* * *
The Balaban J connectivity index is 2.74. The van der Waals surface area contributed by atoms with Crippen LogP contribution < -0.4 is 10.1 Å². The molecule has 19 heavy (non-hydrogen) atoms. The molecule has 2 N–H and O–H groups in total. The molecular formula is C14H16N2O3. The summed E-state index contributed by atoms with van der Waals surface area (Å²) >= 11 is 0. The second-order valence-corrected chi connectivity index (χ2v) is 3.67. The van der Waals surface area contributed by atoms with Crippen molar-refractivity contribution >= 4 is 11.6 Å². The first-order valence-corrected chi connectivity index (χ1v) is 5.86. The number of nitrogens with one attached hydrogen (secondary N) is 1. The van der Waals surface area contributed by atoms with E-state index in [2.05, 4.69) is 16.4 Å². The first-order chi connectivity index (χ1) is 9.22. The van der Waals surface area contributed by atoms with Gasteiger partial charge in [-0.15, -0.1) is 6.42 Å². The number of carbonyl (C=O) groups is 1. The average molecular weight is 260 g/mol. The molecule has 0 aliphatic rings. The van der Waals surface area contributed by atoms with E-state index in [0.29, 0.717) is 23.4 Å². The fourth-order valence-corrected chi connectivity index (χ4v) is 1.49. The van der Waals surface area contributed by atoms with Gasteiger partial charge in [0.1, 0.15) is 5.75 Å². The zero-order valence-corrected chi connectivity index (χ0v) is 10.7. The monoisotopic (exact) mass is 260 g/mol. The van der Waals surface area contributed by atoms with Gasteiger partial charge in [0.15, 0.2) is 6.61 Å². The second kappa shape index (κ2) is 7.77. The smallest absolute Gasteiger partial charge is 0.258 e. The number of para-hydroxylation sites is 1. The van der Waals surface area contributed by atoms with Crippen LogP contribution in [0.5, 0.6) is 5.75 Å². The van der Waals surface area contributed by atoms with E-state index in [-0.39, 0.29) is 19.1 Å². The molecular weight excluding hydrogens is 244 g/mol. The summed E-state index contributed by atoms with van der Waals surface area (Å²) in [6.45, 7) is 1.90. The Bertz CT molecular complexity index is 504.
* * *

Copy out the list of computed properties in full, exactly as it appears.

The Balaban J connectivity index is 2.74. The van der Waals surface area contributed by atoms with Crippen LogP contribution < -0.4 is 10.1 Å². The molecule has 19 heavy (non-hydrogen) atoms. The molecule has 2 N–H and O–H groups in total. The molecular formula is C14H16N2O3. The summed E-state index contributed by atoms with van der Waals surface area (Å²) >= 11 is 0. The second-order valence-corrected chi connectivity index (χ2v) is 3.67. The van der Waals surface area contributed by atoms with Crippen molar-refractivity contribution >= 4 is 11.6 Å². The first-order valence-corrected chi connectivity index (χ1v) is 5.86. The number of nitrogens with one attached hydrogen (secondary N) is 1. The van der Waals surface area contributed by atoms with E-state index in [2.05, 4.69) is 16.4 Å². The first-order chi connectivity index (χ1) is 9.22. The van der Waals surface area contributed by atoms with Gasteiger partial charge in [-0.15, -0.1) is 6.42 Å². The number of carbonyl (C=O) groups is 1. The average molecular weight is 260 g/mol. The molecule has 0 aliphatic rings. The van der Waals surface area contributed by atoms with E-state index in [0.29, 0.717) is 23.4 Å². The fourth-order valence-corrected chi connectivity index (χ4v) is 1.49. The van der Waals surface area contributed by atoms with Gasteiger partial charge in [0.1, 0.15) is 5.75 Å². The zero-order valence-corrected chi connectivity index (χ0v) is 10.7. The monoisotopic (exact) mass is 260 g/mol. The van der Waals surface area contributed by atoms with Gasteiger partial charge in [0.15, 0.2) is 6.61 Å². The second kappa shape index (κ2) is 7.77. The smallest absolute Gasteiger partial charge is 0.258 e. The number of para-hydroxylation sites is 1. The van der Waals surface area contributed by atoms with Crippen LogP contribution in [0.5, 0.6) is 5.75 Å². The van der Waals surface area contributed by atoms with E-state index in [-0.39, 0.29) is 19.1 Å². The molecular weight excluding hydrogens is 244 g/mol. The summed E-state index contributed by atoms with van der Waals surface area (Å²) in [6.45, 7) is 1.90. The Bertz CT molecular complexity index is 504.